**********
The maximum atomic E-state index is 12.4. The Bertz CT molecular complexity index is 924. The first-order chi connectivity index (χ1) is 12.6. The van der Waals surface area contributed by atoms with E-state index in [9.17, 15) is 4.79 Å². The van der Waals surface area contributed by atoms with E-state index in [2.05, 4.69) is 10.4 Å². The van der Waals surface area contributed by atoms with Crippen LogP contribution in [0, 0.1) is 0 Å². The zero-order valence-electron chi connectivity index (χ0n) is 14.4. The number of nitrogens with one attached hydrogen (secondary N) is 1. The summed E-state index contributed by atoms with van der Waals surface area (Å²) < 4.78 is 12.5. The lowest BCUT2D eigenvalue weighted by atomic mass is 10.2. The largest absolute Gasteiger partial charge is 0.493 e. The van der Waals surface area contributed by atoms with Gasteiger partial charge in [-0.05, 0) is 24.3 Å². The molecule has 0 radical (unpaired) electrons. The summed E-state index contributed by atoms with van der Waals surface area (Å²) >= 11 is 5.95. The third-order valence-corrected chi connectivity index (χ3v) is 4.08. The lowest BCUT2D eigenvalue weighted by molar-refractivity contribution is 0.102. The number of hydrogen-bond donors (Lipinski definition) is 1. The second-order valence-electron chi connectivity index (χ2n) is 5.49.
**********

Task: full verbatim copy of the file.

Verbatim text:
The maximum atomic E-state index is 12.4. The Bertz CT molecular complexity index is 924. The first-order chi connectivity index (χ1) is 12.6. The van der Waals surface area contributed by atoms with E-state index in [9.17, 15) is 4.79 Å². The van der Waals surface area contributed by atoms with E-state index in [2.05, 4.69) is 10.4 Å². The van der Waals surface area contributed by atoms with Crippen LogP contribution in [0, 0.1) is 0 Å². The zero-order valence-electron chi connectivity index (χ0n) is 14.4. The number of nitrogens with one attached hydrogen (secondary N) is 1. The summed E-state index contributed by atoms with van der Waals surface area (Å²) < 4.78 is 12.5. The lowest BCUT2D eigenvalue weighted by atomic mass is 10.2. The largest absolute Gasteiger partial charge is 0.493 e. The van der Waals surface area contributed by atoms with Gasteiger partial charge in [-0.05, 0) is 24.3 Å². The molecule has 0 radical (unpaired) electrons. The summed E-state index contributed by atoms with van der Waals surface area (Å²) >= 11 is 5.95. The third-order valence-corrected chi connectivity index (χ3v) is 4.08. The lowest BCUT2D eigenvalue weighted by molar-refractivity contribution is 0.102. The number of hydrogen-bond donors (Lipinski definition) is 1. The second-order valence-electron chi connectivity index (χ2n) is 5.49.